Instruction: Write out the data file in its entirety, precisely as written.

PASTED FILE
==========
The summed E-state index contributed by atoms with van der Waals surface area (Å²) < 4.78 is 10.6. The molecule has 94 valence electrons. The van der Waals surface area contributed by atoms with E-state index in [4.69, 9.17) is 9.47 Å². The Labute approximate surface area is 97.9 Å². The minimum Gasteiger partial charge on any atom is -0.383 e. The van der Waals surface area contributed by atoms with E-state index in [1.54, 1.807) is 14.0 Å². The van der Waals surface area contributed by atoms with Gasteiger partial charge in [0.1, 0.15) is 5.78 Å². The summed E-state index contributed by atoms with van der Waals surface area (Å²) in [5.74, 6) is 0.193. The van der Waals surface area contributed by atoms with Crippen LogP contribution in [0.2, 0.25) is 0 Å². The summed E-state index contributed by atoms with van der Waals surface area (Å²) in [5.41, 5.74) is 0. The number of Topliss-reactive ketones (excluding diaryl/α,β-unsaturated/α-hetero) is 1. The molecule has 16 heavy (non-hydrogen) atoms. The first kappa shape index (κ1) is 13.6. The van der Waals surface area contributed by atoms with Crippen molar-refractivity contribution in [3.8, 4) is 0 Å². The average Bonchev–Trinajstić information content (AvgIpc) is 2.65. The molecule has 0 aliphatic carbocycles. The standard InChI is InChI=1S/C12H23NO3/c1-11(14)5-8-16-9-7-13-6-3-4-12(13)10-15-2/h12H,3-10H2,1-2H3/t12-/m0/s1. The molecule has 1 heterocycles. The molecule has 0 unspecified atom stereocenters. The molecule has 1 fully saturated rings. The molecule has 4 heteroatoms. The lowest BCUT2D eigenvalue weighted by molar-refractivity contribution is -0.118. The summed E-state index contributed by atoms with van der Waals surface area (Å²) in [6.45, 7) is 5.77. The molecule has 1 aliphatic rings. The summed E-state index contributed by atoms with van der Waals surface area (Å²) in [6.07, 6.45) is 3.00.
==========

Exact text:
The summed E-state index contributed by atoms with van der Waals surface area (Å²) < 4.78 is 10.6. The molecule has 94 valence electrons. The van der Waals surface area contributed by atoms with E-state index in [4.69, 9.17) is 9.47 Å². The Labute approximate surface area is 97.9 Å². The minimum Gasteiger partial charge on any atom is -0.383 e. The van der Waals surface area contributed by atoms with E-state index in [1.54, 1.807) is 14.0 Å². The van der Waals surface area contributed by atoms with Gasteiger partial charge in [0.1, 0.15) is 5.78 Å². The summed E-state index contributed by atoms with van der Waals surface area (Å²) in [5.74, 6) is 0.193. The van der Waals surface area contributed by atoms with Crippen LogP contribution in [0.2, 0.25) is 0 Å². The summed E-state index contributed by atoms with van der Waals surface area (Å²) in [5.41, 5.74) is 0. The number of Topliss-reactive ketones (excluding diaryl/α,β-unsaturated/α-hetero) is 1. The molecule has 16 heavy (non-hydrogen) atoms. The first kappa shape index (κ1) is 13.6. The van der Waals surface area contributed by atoms with Crippen molar-refractivity contribution in [3.8, 4) is 0 Å². The average Bonchev–Trinajstić information content (AvgIpc) is 2.65. The molecule has 0 aliphatic carbocycles. The standard InChI is InChI=1S/C12H23NO3/c1-11(14)5-8-16-9-7-13-6-3-4-12(13)10-15-2/h12H,3-10H2,1-2H3/t12-/m0/s1. The molecule has 1 heterocycles. The molecule has 0 unspecified atom stereocenters. The molecule has 1 fully saturated rings. The molecule has 4 heteroatoms. The lowest BCUT2D eigenvalue weighted by molar-refractivity contribution is -0.118. The summed E-state index contributed by atoms with van der Waals surface area (Å²) in [6.45, 7) is 5.77. The molecule has 1 aliphatic rings. The summed E-state index contributed by atoms with van der Waals surface area (Å²) in [6.07, 6.45) is 3.00.